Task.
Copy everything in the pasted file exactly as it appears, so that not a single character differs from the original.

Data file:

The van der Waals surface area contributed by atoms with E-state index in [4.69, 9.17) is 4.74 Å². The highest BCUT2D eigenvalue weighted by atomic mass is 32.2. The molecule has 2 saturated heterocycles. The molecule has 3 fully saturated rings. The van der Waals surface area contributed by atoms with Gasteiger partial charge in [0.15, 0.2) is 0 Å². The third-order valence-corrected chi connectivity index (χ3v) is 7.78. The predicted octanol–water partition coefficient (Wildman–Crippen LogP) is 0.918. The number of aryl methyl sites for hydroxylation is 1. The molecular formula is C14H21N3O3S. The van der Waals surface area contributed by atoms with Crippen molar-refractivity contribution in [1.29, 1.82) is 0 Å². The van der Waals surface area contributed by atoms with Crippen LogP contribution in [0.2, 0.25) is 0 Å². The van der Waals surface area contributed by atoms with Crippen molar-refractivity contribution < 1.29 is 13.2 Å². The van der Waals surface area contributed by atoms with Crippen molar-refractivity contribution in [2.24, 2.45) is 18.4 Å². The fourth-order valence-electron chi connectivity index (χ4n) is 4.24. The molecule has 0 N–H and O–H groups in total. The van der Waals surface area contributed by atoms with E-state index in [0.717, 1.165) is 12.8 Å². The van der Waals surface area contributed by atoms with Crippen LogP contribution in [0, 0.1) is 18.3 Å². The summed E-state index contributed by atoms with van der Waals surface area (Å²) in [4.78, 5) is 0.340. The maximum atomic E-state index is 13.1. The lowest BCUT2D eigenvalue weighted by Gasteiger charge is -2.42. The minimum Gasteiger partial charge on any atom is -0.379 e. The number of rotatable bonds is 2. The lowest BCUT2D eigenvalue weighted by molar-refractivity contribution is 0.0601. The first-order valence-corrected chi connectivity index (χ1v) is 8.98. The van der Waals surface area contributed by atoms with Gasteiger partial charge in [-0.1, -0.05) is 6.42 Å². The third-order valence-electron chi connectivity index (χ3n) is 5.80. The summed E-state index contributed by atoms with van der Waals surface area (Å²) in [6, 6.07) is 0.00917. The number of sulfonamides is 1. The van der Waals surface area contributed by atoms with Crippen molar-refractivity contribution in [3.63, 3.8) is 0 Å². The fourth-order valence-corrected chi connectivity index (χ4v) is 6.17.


The van der Waals surface area contributed by atoms with E-state index in [4.69, 9.17) is 4.74 Å². The highest BCUT2D eigenvalue weighted by atomic mass is 32.2. The molecule has 2 saturated heterocycles. The molecule has 3 fully saturated rings. The van der Waals surface area contributed by atoms with Gasteiger partial charge in [0.15, 0.2) is 0 Å². The third-order valence-corrected chi connectivity index (χ3v) is 7.78. The predicted octanol–water partition coefficient (Wildman–Crippen LogP) is 0.918. The number of aryl methyl sites for hydroxylation is 1. The molecular formula is C14H21N3O3S. The van der Waals surface area contributed by atoms with Crippen molar-refractivity contribution in [1.29, 1.82) is 0 Å². The van der Waals surface area contributed by atoms with Crippen LogP contribution in [0.2, 0.25) is 0 Å². The van der Waals surface area contributed by atoms with Crippen molar-refractivity contribution < 1.29 is 13.2 Å². The van der Waals surface area contributed by atoms with Crippen molar-refractivity contribution in [2.24, 2.45) is 18.4 Å². The fourth-order valence-electron chi connectivity index (χ4n) is 4.24. The molecule has 0 N–H and O–H groups in total. The van der Waals surface area contributed by atoms with E-state index in [0.717, 1.165) is 12.8 Å². The van der Waals surface area contributed by atoms with Crippen LogP contribution in [0, 0.1) is 18.3 Å². The summed E-state index contributed by atoms with van der Waals surface area (Å²) in [4.78, 5) is 0.340. The maximum atomic E-state index is 13.1. The lowest BCUT2D eigenvalue weighted by Gasteiger charge is -2.42. The minimum Gasteiger partial charge on any atom is -0.379 e. The number of rotatable bonds is 2. The lowest BCUT2D eigenvalue weighted by molar-refractivity contribution is 0.0601. The first-order valence-corrected chi connectivity index (χ1v) is 8.98. The van der Waals surface area contributed by atoms with Gasteiger partial charge in [-0.1, -0.05) is 6.42 Å². The third-order valence-electron chi connectivity index (χ3n) is 5.80. The summed E-state index contributed by atoms with van der Waals surface area (Å²) in [6, 6.07) is 0.00917. The number of sulfonamides is 1. The van der Waals surface area contributed by atoms with Crippen molar-refractivity contribution in [3.63, 3.8) is 0 Å². The fourth-order valence-corrected chi connectivity index (χ4v) is 6.17.